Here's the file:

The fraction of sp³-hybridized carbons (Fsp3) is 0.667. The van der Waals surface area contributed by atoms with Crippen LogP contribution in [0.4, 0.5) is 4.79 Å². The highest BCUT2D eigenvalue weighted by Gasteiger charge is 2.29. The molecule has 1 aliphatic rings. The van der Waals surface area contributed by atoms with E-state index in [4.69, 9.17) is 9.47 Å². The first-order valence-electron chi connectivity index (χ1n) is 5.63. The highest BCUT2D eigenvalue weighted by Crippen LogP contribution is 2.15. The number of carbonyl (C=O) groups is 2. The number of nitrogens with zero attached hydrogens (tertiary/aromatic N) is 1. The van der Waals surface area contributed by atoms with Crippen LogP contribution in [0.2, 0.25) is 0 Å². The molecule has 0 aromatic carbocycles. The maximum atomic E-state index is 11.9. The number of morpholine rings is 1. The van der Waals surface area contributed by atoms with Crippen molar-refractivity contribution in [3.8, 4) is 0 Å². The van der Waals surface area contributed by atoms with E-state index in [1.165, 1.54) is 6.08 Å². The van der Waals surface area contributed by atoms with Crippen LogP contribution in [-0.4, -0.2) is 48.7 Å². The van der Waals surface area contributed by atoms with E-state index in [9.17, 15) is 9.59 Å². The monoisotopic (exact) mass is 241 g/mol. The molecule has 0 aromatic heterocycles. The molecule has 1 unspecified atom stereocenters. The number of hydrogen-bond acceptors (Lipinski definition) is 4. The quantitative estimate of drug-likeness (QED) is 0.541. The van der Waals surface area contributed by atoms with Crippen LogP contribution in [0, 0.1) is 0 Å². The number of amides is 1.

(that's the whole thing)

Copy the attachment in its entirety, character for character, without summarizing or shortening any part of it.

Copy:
The fraction of sp³-hybridized carbons (Fsp3) is 0.667. The van der Waals surface area contributed by atoms with Crippen LogP contribution in [0.4, 0.5) is 4.79 Å². The highest BCUT2D eigenvalue weighted by Gasteiger charge is 2.29. The molecule has 1 aliphatic rings. The van der Waals surface area contributed by atoms with E-state index in [4.69, 9.17) is 9.47 Å². The first-order valence-electron chi connectivity index (χ1n) is 5.63. The highest BCUT2D eigenvalue weighted by Crippen LogP contribution is 2.15. The number of carbonyl (C=O) groups is 2. The number of nitrogens with zero attached hydrogens (tertiary/aromatic N) is 1. The van der Waals surface area contributed by atoms with Crippen LogP contribution in [0.2, 0.25) is 0 Å². The molecule has 0 aromatic carbocycles. The maximum atomic E-state index is 11.9. The number of morpholine rings is 1. The van der Waals surface area contributed by atoms with Crippen molar-refractivity contribution in [3.8, 4) is 0 Å². The van der Waals surface area contributed by atoms with E-state index in [1.165, 1.54) is 6.08 Å². The van der Waals surface area contributed by atoms with Crippen LogP contribution in [-0.4, -0.2) is 48.7 Å². The van der Waals surface area contributed by atoms with E-state index in [9.17, 15) is 9.59 Å². The monoisotopic (exact) mass is 241 g/mol. The molecule has 0 aromatic heterocycles. The molecule has 1 unspecified atom stereocenters. The number of hydrogen-bond acceptors (Lipinski definition) is 4. The quantitative estimate of drug-likeness (QED) is 0.541. The van der Waals surface area contributed by atoms with Crippen LogP contribution in [0, 0.1) is 0 Å². The number of amides is 1.